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When Technical Writing Became a Profession

1st December 2011 Posted in Blog, Career Development, Technical Writers 0 Comments

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Interestingly enough, technical writing has not always been a proper profession.  While it certainly was used in creating product manuals and in developing user handbooks, it wasn’t until 1980 that technical writing became a recognized profession – according to the legal system.  Though perhaps this wasn’t necessary to do, a court case solidified the idea of a technical writer – and paved the way for the profession today.

1980 Court Case

During 1980, an immigration case was brought before the courts in which the question of occupation classification was asked.  Because of the need for an answer to that question, the response was ‘technical publications writer.’  As a result of this answer and its acceptance, the United States Department of Justice ruled technical writing as being a proper profession.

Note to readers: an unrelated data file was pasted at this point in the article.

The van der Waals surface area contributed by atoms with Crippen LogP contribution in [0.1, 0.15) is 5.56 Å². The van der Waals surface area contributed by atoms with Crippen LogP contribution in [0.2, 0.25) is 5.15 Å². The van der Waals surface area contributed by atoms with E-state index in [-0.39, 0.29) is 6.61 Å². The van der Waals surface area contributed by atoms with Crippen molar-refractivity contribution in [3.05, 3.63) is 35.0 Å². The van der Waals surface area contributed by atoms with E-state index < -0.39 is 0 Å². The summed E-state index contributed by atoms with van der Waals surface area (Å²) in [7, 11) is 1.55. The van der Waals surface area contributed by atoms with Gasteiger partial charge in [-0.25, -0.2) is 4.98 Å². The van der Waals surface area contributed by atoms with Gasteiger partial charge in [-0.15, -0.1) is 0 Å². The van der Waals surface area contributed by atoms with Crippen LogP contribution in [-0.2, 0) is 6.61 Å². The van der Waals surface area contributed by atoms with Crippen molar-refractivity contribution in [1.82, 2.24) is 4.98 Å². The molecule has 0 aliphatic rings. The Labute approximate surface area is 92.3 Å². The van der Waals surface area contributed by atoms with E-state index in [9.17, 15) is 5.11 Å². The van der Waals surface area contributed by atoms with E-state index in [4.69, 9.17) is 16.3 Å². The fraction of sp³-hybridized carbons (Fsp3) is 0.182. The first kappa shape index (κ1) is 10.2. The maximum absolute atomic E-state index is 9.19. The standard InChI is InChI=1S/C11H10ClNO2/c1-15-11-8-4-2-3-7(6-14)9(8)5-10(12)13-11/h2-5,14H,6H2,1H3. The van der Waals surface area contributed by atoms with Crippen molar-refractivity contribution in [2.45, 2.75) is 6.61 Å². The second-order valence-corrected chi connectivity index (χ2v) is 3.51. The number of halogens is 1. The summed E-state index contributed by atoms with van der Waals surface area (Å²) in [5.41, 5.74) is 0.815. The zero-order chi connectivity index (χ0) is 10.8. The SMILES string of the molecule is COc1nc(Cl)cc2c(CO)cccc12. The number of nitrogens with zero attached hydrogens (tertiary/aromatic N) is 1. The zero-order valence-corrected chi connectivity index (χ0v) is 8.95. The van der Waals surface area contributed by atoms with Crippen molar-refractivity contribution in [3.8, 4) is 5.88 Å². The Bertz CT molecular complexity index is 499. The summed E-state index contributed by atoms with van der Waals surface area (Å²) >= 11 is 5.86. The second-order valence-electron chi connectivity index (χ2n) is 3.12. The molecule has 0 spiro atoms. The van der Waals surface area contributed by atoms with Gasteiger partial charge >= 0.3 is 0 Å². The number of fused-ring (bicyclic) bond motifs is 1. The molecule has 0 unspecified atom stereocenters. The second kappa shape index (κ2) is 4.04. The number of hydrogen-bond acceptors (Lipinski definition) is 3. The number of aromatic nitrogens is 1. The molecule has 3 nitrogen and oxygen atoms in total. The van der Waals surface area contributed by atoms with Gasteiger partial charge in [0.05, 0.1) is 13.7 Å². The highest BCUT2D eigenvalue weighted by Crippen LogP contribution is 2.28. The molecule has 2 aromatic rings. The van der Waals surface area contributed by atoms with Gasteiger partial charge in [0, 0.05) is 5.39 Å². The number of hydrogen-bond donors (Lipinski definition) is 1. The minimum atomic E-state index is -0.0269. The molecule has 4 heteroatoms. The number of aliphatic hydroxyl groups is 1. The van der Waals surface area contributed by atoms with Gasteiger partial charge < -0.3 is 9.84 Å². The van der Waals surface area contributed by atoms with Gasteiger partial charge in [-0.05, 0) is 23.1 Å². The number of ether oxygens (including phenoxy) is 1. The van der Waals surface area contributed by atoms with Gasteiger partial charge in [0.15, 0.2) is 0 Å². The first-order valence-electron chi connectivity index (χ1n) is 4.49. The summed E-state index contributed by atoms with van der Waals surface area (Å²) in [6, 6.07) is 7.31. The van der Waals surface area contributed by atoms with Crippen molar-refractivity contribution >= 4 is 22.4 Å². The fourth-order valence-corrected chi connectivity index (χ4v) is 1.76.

Today’s Technical Writers

Today, technical writers might go by a number of different names, depending on the environment in which they work.  ‘Technical communicator’ is a commonly used phrase, but medical writers, copywriters, some form of information designer, and other terms might also be used.  So today’s question is not whether technical writing is a profession, but rather how else can technical writing be used to support other professions?  

  • Employee handbooks
  • User manuals
  • Product guides
  • Warranties
  • Pharmaceutical fact sheets
  • Equipment instructions

For more than 30 years, technical writing has been seen as a proper profession, one that a person can take on and cite as their method of making money.  And it seems that opportunities abound for the person who has technical expertise or perhaps simply a way with words to explain the technical bits to others. 

What do you think about technical writing as a profession? If you’re a technical communicator, what titles have you gone by? Let us know you’re alive and leave a comment!

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